Robert Spratt, Jr., with Hill Partners in Charlotte, said he didn't know enough about Norwalk Commons to comment on its chances of succeeding.
"Normally you need great regional access and high population density to pull it off," he said.
Still, he said: "Lifestyle centers are the growth vehicles within the shopping center industry. It's a vehicle retailers, consumers, and politicians understand. More and more of them are being built around the country."
Mr. Conwill, the managing partner at Norwalk Commons, lives in Medina but got involved in the Norwalk project two years ago when a real estate agent pitched the 93-acre parcel to him.
He joined Pride One at age 15 when his mother, a company secretary, told him about an opportunity to earn a few bucks doing cleanup work at the residential developments in which the firm then specialized.
He went to work for the firm full-time after college.
Pride One was founded in 1987 by a trio of University of Akron business graduates, whose first investment was a 24-unit apartment complex in Cleveland.
After investigating the Norwalk site, they decided it would be a good bet partly because the community lacked adequate retail, entertainment, and dining offerings.
People in the region often travel north to Sandusky or south to Mansfield for dinner.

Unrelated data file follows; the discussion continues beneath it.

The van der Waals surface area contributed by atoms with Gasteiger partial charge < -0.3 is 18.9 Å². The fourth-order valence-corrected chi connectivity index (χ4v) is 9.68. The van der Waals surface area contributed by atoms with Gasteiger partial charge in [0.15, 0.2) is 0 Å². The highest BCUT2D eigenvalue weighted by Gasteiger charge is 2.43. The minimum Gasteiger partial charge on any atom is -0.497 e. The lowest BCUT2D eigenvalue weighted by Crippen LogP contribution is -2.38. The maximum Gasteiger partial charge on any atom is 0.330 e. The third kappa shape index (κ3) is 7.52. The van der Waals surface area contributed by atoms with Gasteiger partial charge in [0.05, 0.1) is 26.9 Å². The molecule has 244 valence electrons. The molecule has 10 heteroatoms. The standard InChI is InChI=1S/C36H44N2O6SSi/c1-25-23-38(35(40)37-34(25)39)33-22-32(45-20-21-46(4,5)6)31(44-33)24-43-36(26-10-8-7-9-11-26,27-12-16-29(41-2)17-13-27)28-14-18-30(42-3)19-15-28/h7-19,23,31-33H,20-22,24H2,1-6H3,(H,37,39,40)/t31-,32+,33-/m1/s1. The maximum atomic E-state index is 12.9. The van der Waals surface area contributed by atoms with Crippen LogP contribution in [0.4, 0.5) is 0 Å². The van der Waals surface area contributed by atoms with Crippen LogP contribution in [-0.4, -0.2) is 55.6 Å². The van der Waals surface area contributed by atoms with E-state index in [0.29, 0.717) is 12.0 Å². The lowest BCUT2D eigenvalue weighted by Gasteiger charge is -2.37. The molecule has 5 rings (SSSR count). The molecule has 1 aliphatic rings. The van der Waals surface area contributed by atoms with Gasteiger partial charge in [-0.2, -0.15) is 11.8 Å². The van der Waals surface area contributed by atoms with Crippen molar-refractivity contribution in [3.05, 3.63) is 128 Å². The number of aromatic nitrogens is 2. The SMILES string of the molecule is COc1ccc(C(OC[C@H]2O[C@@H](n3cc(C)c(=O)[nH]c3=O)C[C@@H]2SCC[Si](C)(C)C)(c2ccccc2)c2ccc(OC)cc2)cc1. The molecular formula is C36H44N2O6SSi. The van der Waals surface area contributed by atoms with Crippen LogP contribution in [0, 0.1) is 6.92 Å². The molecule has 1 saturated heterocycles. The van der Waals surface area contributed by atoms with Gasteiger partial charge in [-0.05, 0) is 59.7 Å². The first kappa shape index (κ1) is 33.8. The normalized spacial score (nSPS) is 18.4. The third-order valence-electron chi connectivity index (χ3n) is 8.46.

Developers figured they could not only keep many of those people at home but also attract business from Sandusky, where in the summertime, residents are eager to find quiet alternatives to restaurants clogged with Cedar Point visitors.
Norwalk Commons also could attract tourists headed for Sandusky because it is a 10-minute drive south on U.S. 250, a main travel corridor for visitors to the area.
The deal was sealed when Pride One officials learned that a chain that specializes in first-run cinemas in smaller markets, United Entertainment Corp., of St. Cloud, Minn., was looking to build in Norwalk.
Pride One, which has construction as well as development experience, is considering taking on the job of building the family townhouses, Mr. Conwill said.
Developers praised the assistance they received from community officials, including help securing a $425,000 grant from the state's Industrial Site Improvement Fund for infrastructure work.
There has been some criticism that Norwalk Commons will detract from the city's historic downtown area. But developers argue it could actually help the area, known as uptown, by attracting area residents to Norwalk who might otherwise have travelled to Sandusky or elsewhere for dinner and entertainment.
Doug Berry, of Berry's Restaurant in downtown Norwalk, isn't enthusiastic about the arrival of Norwalk Commons. "It won't help," said the owner of the establishment founded in 1946. "But I don't think it will dramatically hurt what's happening in downtown Norwalk."
The key to the future of uptown lies in businesses and services not found at chain discount stores and places like Norwalk Commons, he said.
Meanwhile, Norwalk Commons is working with economic development officials in Norwalk to recruit light industry.
The entrance to Norwalk Commons will be marked by an arch that developers hope will become a community landmark. "Norwalk Commons will be very unique," Mr. Conwill said. "It will be a place that people can go to live, work, and play."41.242 -82.61524